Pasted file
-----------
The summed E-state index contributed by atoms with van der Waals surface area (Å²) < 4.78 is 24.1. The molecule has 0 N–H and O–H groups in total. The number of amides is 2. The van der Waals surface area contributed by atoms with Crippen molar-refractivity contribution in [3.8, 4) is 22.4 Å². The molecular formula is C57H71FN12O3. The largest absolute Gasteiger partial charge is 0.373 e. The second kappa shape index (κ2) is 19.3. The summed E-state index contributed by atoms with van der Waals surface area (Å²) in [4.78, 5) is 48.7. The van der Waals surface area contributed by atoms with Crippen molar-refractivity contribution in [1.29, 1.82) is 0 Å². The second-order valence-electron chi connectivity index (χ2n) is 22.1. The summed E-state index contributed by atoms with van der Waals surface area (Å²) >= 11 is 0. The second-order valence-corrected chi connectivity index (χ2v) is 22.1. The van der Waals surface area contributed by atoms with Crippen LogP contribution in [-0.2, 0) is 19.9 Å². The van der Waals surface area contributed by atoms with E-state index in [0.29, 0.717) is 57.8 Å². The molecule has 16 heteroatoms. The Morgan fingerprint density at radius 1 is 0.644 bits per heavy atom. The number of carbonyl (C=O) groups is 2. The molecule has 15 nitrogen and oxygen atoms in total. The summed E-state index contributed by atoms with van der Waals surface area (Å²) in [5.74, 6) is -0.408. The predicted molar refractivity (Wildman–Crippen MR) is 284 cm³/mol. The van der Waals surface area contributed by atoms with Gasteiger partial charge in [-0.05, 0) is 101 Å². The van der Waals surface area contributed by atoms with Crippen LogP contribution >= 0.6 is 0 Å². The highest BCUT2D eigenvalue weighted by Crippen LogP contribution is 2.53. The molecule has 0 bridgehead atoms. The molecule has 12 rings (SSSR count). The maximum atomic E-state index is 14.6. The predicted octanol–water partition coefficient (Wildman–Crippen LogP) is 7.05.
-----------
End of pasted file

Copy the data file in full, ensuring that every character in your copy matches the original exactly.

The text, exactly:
The summed E-state index contributed by atoms with van der Waals surface area (Å²) < 4.78 is 24.1. The molecule has 0 N–H and O–H groups in total. The number of amides is 2. The van der Waals surface area contributed by atoms with Crippen molar-refractivity contribution in [3.8, 4) is 22.4 Å². The molecular formula is C57H71FN12O3. The largest absolute Gasteiger partial charge is 0.373 e. The second kappa shape index (κ2) is 19.3. The summed E-state index contributed by atoms with van der Waals surface area (Å²) in [4.78, 5) is 48.7. The van der Waals surface area contributed by atoms with Crippen molar-refractivity contribution in [1.29, 1.82) is 0 Å². The second-order valence-electron chi connectivity index (χ2n) is 22.1. The summed E-state index contributed by atoms with van der Waals surface area (Å²) >= 11 is 0. The second-order valence-corrected chi connectivity index (χ2v) is 22.1. The van der Waals surface area contributed by atoms with Crippen LogP contribution in [-0.2, 0) is 19.9 Å². The van der Waals surface area contributed by atoms with E-state index in [0.29, 0.717) is 57.8 Å². The molecule has 16 heteroatoms. The Morgan fingerprint density at radius 1 is 0.644 bits per heavy atom. The number of carbonyl (C=O) groups is 2. The molecule has 15 nitrogen and oxygen atoms in total. The summed E-state index contributed by atoms with van der Waals surface area (Å²) in [5.74, 6) is -0.408. The predicted molar refractivity (Wildman–Crippen MR) is 284 cm³/mol. The van der Waals surface area contributed by atoms with Gasteiger partial charge in [-0.05, 0) is 101 Å². The van der Waals surface area contributed by atoms with Crippen LogP contribution >= 0.6 is 0 Å². The highest BCUT2D eigenvalue weighted by Crippen LogP contribution is 2.53. The molecule has 0 bridgehead atoms. The molecule has 12 rings (SSSR count). The maximum atomic E-state index is 14.6. The predicted octanol–water partition coefficient (Wildman–Crippen LogP) is 7.05.